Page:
Ten Films Remade by their Directors

What could possibly fire the urge to remake one’s own film? Could it be the money? Perhaps the opportunity to crack a new market. Maybe the director thought the original was rushed, miscast or even made in the wrong genre.

Whatever the motivation the auto remake is a lonely island in the ocean of film history, not least because the moment the second version is released the director must realise he or she is being judged directly against their own work.

Here is a list of ten directors who for myriad reasons have revisited and remade previous film efforts:

Good Morning

I was born but… (1932) remade as Good Morning (1959) by Yasujiro Ozu

What’s the Difference?
Remade in colour and right in the heart of post war consumerism. The remake features the acquisition of a new television as the driving point of the whole story.

Was it Worth it?
Absolutely. The original is pretty good but boy is it dated. I’m not complaining about its nature as a silent piece or the pacing but rather the humour which is just awful. Good Morning runs with its central gag with ease from beginning to end.

Verdict
The reamke is hands down the better film. The young brothers are a scream and once the petulance starts so does the fun.


Lady for a Day

Lady for a Day (1933) remade as Pocketful of Miracles (1961) by Frank Capra

What’s the Difference?
Glenn Ford takes over as the debonair hood who takes a shine to the hard up neighbourhood apple seller; Bette Davis adds a good deal of panache to the central role and the sentimentality is really amped up.

Was it Worth it?
As much as I love Glenn Ford he ain’t no Dave the Dude. Warren William was made to play the part – in fact he trips straight outta the pen of Damon Runyon – and cannot be bettered. Moreover the tongue-in-cheek gangster vibe works much better in the 1930s that it does transposed to the early ’60s. The story needs a dose of whimsy but the remake is just too twee.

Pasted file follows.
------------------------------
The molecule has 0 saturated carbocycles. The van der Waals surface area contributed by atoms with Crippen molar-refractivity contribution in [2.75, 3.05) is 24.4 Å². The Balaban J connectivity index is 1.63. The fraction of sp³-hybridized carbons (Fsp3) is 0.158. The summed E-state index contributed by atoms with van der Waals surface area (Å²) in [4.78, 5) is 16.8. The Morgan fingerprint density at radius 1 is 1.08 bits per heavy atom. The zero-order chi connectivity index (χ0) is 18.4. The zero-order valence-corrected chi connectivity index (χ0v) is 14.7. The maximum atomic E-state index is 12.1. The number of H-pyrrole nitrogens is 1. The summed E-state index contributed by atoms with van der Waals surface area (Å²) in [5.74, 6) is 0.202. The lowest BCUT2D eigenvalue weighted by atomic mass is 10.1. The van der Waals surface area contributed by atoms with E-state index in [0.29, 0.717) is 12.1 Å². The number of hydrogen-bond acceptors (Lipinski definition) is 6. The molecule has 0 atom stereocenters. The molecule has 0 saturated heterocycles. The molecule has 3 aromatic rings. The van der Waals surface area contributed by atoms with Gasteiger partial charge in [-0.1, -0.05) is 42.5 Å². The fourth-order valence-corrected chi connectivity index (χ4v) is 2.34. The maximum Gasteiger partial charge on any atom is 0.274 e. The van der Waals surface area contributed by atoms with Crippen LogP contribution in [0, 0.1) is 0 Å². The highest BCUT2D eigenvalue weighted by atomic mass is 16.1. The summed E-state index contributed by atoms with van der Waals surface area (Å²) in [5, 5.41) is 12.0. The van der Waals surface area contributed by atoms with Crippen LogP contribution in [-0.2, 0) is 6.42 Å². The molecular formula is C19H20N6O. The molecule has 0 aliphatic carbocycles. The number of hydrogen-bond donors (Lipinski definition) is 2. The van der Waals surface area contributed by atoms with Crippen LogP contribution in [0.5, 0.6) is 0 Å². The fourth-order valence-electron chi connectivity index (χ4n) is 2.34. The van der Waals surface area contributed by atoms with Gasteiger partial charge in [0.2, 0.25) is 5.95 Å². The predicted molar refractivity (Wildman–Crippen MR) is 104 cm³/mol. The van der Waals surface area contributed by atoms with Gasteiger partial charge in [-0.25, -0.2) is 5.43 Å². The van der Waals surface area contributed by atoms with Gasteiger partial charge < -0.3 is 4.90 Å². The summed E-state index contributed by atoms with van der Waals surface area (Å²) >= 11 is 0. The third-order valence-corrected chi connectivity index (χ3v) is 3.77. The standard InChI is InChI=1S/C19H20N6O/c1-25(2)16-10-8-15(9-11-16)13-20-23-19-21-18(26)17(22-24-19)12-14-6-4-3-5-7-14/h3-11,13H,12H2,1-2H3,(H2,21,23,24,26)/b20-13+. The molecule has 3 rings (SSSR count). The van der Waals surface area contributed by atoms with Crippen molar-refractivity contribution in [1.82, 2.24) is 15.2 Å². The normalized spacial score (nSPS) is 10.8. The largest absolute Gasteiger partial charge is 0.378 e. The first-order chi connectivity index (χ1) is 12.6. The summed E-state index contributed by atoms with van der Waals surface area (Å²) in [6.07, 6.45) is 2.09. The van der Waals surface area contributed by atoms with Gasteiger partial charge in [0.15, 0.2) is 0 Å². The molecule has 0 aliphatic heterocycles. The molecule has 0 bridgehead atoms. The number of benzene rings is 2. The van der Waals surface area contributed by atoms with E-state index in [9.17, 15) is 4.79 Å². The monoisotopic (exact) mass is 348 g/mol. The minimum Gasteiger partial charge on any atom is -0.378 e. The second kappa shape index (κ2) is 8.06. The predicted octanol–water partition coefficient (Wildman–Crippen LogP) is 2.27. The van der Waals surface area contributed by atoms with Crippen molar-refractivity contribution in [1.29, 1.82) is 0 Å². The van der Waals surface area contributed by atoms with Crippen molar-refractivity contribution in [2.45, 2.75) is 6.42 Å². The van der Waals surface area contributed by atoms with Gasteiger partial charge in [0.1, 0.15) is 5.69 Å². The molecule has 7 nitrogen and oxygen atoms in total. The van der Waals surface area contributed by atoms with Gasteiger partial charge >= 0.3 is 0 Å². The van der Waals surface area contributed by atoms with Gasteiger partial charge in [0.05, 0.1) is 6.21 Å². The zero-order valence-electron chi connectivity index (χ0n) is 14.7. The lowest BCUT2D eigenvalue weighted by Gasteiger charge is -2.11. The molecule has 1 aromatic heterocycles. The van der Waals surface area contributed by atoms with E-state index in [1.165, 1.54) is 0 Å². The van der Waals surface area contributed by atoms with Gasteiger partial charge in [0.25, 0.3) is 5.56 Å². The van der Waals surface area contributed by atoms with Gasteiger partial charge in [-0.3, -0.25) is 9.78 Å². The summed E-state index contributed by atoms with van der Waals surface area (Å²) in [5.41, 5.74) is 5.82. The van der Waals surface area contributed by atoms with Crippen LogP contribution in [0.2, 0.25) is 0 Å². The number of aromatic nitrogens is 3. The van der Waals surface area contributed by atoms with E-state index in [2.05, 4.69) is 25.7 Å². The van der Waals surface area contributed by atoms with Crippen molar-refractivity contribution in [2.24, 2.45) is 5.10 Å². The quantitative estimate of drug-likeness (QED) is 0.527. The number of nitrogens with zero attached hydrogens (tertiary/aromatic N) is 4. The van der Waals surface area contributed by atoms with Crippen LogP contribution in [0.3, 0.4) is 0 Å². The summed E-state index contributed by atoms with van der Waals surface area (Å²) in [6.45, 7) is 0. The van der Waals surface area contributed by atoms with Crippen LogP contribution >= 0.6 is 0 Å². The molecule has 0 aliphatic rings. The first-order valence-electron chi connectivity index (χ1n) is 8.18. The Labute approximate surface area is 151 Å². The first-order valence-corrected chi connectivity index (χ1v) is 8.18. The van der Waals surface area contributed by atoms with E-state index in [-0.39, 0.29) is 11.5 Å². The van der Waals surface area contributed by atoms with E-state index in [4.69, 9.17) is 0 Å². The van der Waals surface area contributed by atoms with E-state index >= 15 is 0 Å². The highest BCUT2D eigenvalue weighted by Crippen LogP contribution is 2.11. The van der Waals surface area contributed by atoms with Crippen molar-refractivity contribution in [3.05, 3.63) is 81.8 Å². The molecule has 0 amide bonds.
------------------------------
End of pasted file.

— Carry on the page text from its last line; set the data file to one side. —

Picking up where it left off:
Verdict
Capra knew he should have left it alone and even trashes the remake in his own autobiography. Don’t bother.


The Man Who Knew Too Much

The Man Who Knew Too Much (1934) remade as The Man Who Knew Too Much (1956) by Alfred Hitchcock

What’s the Difference?
The remake definitely has a lighter feel than the ’34 version. There is a permanent shroud of menace in the original that the remake manages to pierce quite often, at times approaching what Brian Aldiss might have called a ‘comfortable catastrophe’.

Was it Worth it?
There’s no Peter Lorre, fresh from Lang’s M and menacing as hell but there are moments of high terror in the remake that keep it gripping.

Verdict
I’m firmly of the belief that every film ever recorded can have many minutes trimmed from it. This remake very nearly doubles the running time but, you know what, it works. Both Marrakech and South London look great and the villains are a riot. Both versions are well worth a watch.


Ball of Fire

Ball of Fire (1941) remade as A Song is Born (1948) by Howard Hawks

What’s the Difference?
Music. Singing. Dancing. The Gangster’s moll hiding out amongst bookworms story is maintained, as are most of the character names but the musical talent (Kaye, Satchmo, Dorsey etc) get to strut their stuff. Virginia Mayo is pretty good but gets nowhere near the heights of the OTHER remake she made in 1948.

Was it Worth it?
I’m not sure I’m qualified to judge this, being that I am about as far from the Danny Kaye target audience as could be imagined.

Verdict
I suppose there is plenty of fun to be had in the remake but whereas Hitchcock used Doris Day’s singing sparingly (and indeed her song choice was crucial to the plot in TMWKTM) the musical numbers here just seem so very shoehorned in.


High Sierra

High Sierra (1941) remade as Colorado Territory (1949) by Raoul Walsh

What’s the Difference?
A noirish gangster pic becomes a western, the protagonist is given much more of a back story and his moll turns out to be as tough as him.

Was it Worth it?